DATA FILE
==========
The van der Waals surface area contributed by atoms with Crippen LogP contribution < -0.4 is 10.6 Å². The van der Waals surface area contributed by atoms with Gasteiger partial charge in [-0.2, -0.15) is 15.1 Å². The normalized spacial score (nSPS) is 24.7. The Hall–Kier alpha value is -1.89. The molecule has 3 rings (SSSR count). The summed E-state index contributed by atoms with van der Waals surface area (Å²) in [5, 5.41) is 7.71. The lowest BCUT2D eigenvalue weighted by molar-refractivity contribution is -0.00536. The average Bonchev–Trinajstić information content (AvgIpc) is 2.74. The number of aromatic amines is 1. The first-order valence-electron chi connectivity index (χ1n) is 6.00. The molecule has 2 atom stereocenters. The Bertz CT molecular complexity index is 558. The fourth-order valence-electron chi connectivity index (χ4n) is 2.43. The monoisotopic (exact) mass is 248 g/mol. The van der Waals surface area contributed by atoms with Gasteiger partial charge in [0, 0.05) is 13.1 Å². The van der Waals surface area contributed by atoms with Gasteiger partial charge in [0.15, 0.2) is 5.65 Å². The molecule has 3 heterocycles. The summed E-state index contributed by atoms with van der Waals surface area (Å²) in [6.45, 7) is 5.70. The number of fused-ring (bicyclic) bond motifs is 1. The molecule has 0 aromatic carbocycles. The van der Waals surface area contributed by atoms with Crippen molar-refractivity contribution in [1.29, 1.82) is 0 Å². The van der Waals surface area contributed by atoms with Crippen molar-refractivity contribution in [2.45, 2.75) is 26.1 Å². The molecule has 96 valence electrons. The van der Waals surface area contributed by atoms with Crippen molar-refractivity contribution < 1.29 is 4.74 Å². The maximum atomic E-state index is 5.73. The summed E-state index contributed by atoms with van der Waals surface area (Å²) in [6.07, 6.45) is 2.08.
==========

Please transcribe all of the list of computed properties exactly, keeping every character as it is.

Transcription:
The van der Waals surface area contributed by atoms with Crippen LogP contribution < -0.4 is 10.6 Å². The van der Waals surface area contributed by atoms with Gasteiger partial charge in [-0.2, -0.15) is 15.1 Å². The normalized spacial score (nSPS) is 24.7. The Hall–Kier alpha value is -1.89. The molecule has 3 rings (SSSR count). The summed E-state index contributed by atoms with van der Waals surface area (Å²) in [5, 5.41) is 7.71. The lowest BCUT2D eigenvalue weighted by molar-refractivity contribution is -0.00536. The average Bonchev–Trinajstić information content (AvgIpc) is 2.74. The number of aromatic amines is 1. The first-order valence-electron chi connectivity index (χ1n) is 6.00. The molecule has 2 atom stereocenters. The Bertz CT molecular complexity index is 558. The fourth-order valence-electron chi connectivity index (χ4n) is 2.43. The monoisotopic (exact) mass is 248 g/mol. The van der Waals surface area contributed by atoms with Gasteiger partial charge in [0, 0.05) is 13.1 Å². The van der Waals surface area contributed by atoms with Gasteiger partial charge in [0.15, 0.2) is 5.65 Å². The molecule has 3 heterocycles. The summed E-state index contributed by atoms with van der Waals surface area (Å²) in [6.45, 7) is 5.70. The number of fused-ring (bicyclic) bond motifs is 1. The molecule has 0 aromatic carbocycles. The van der Waals surface area contributed by atoms with Crippen molar-refractivity contribution in [1.29, 1.82) is 0 Å². The van der Waals surface area contributed by atoms with Crippen molar-refractivity contribution in [2.45, 2.75) is 26.1 Å². The molecule has 96 valence electrons. The van der Waals surface area contributed by atoms with Crippen molar-refractivity contribution < 1.29 is 4.74 Å². The maximum atomic E-state index is 5.73. The summed E-state index contributed by atoms with van der Waals surface area (Å²) in [6.07, 6.45) is 2.08.